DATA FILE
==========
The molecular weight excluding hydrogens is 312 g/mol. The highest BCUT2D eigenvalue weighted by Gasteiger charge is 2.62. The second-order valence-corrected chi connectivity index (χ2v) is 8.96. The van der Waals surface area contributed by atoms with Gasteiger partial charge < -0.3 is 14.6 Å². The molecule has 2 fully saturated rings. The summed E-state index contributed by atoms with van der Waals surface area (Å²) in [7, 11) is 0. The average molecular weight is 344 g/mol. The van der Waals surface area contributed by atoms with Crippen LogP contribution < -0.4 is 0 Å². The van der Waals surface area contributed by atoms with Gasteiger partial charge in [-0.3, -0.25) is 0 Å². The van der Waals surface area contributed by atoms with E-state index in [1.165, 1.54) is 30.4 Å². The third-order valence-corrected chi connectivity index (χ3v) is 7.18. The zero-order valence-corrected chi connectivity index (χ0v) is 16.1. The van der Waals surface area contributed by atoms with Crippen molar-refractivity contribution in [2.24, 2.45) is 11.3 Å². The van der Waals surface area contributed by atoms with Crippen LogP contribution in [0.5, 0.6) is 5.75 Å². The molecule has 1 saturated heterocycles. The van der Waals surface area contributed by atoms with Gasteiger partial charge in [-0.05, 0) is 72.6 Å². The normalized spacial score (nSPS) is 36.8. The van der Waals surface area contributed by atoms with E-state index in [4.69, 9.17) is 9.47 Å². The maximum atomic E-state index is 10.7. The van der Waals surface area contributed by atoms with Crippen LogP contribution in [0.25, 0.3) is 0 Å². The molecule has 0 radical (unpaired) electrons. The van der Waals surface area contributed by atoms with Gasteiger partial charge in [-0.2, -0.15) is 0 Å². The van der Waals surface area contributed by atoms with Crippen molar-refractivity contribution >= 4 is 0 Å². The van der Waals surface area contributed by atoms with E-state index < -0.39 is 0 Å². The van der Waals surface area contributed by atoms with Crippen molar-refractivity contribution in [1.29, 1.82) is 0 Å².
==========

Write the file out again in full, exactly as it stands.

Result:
The molecular weight excluding hydrogens is 312 g/mol. The highest BCUT2D eigenvalue weighted by Gasteiger charge is 2.62. The second-order valence-corrected chi connectivity index (χ2v) is 8.96. The van der Waals surface area contributed by atoms with Gasteiger partial charge < -0.3 is 14.6 Å². The molecule has 2 fully saturated rings. The summed E-state index contributed by atoms with van der Waals surface area (Å²) in [7, 11) is 0. The average molecular weight is 344 g/mol. The van der Waals surface area contributed by atoms with Crippen LogP contribution < -0.4 is 0 Å². The van der Waals surface area contributed by atoms with Gasteiger partial charge in [-0.3, -0.25) is 0 Å². The van der Waals surface area contributed by atoms with E-state index in [1.165, 1.54) is 30.4 Å². The third-order valence-corrected chi connectivity index (χ3v) is 7.18. The zero-order valence-corrected chi connectivity index (χ0v) is 16.1. The van der Waals surface area contributed by atoms with Crippen molar-refractivity contribution in [2.24, 2.45) is 11.3 Å². The van der Waals surface area contributed by atoms with Crippen LogP contribution in [0.5, 0.6) is 5.75 Å². The molecule has 1 saturated heterocycles. The van der Waals surface area contributed by atoms with Gasteiger partial charge in [-0.05, 0) is 72.6 Å². The normalized spacial score (nSPS) is 36.8. The van der Waals surface area contributed by atoms with E-state index in [4.69, 9.17) is 9.47 Å². The maximum atomic E-state index is 10.7. The van der Waals surface area contributed by atoms with Crippen LogP contribution in [0.25, 0.3) is 0 Å². The molecule has 0 radical (unpaired) electrons. The van der Waals surface area contributed by atoms with Gasteiger partial charge in [-0.2, -0.15) is 0 Å². The van der Waals surface area contributed by atoms with Crippen molar-refractivity contribution >= 4 is 0 Å². The van der Waals surface area contributed by atoms with E-state index < -0.39 is 0 Å². The van der Waals surface area contributed by atoms with Crippen molar-refractivity contribution in [1.29, 1.82) is 0 Å².